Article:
£29.7 million transformation to 'reimagine Tate Liverpool for 21st century'

The gallery will be undergoing a major transformation costing £29.7 million. Credit: Rob Battersby

Tate Liverpool is to close temporarily as part of a £29.7 million refurbishment.

The gallery, at Royal Albert Dock, will shut its doors from Monday 16 October, with the aim of reopening in 2025.

Ahead of the closure, the venue will extend its exhibition JMW Turner With Lamin Fofana: Dark Waters until 24 September.

While closed, it will continue to host events and one-off projects using other spaces in the city.

Director Helen Legg said: "Since Tate Liverpool opened 35 years ago, the experiences our audiences want to have, and the kind of work artists want to make, have both changed significantly.

"So now is the time for us to reimagine the gallery for the 21st century and strengthen the connection between art and people."

Current exhibitions will be extended so guests can see them before the gallery closes. Credit: Gareth Jones

She continued: "Announcing this temporary closure gives everyone who loves Tate Liverpool a chance to return to the gallery before we begin the transformation process.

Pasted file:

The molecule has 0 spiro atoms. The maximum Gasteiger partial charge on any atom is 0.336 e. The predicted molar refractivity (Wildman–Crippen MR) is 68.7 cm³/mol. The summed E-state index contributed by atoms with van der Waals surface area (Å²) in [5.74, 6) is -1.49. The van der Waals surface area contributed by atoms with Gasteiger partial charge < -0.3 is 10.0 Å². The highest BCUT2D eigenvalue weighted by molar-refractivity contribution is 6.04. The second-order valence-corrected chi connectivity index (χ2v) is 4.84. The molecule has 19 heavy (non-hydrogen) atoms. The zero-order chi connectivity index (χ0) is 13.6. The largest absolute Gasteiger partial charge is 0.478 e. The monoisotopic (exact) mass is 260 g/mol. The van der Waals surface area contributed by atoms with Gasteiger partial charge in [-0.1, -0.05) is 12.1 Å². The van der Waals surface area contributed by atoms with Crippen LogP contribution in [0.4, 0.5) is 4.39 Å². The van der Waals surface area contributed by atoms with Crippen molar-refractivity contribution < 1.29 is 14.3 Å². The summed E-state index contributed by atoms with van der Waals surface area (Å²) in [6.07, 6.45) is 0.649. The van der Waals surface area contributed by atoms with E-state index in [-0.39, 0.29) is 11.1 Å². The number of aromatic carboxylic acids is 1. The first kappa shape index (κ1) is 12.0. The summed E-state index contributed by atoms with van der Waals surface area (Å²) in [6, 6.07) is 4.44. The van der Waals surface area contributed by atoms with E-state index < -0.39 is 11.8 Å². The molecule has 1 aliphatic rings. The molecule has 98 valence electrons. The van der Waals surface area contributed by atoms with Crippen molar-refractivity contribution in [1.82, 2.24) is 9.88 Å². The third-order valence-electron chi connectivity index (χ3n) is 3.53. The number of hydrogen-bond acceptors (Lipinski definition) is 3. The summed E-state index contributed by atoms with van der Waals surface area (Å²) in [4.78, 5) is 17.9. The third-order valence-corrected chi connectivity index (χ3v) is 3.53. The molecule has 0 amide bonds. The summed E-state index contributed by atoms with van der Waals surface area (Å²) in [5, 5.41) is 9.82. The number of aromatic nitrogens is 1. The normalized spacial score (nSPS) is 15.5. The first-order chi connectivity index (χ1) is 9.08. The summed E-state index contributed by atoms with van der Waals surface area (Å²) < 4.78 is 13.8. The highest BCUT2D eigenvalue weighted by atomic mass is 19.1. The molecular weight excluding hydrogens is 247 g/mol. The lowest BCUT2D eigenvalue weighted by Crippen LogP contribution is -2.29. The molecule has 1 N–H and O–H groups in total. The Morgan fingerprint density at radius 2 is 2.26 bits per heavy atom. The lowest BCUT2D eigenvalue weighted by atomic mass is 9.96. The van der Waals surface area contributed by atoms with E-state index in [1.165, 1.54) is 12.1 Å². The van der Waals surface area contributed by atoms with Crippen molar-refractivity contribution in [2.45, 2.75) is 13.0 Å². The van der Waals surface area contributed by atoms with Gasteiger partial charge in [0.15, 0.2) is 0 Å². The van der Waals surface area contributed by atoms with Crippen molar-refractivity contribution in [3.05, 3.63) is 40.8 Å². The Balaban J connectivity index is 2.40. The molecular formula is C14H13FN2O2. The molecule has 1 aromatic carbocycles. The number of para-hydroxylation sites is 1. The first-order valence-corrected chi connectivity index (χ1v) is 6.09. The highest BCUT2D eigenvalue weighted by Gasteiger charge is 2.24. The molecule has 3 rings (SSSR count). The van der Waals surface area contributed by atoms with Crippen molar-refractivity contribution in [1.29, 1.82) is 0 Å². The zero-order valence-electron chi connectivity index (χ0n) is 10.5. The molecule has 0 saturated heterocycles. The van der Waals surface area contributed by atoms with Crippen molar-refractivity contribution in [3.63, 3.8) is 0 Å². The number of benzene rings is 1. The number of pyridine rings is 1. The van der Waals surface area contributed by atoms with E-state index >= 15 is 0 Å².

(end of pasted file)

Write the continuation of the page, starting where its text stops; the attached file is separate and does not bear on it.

"It is also important to us that our audiences know they will still be able to engage with Tate Liverpool during the closure period through the high-quality work we deliver within the city’s communities."

Funding for the refurbishment includes a grant of £10 million from the government’s levelling up fund, awarded as part of a combined £20 million bid with National Museums Liverpool for their waterfront projects.

The gallery said its off-site programme for 2024 will be announced in the coming months and will ensure it retains a "close connection to the local community" while its doors remain closed.

Ahead of its closure, Tate Liverpool will also be one of the venues hosting exhibitions for the 12th edition of Liverpool Biennial, open from June to September.

Housed in a converted warehouse on Liverpool’s waterfront, Tate Liverpool was opened in 1988 by the now King.

It is part of the Tate collective of four major art galleries, alongside London’s Tate Britain and Tate Modern, and Cornwall’s Tate St Ives.

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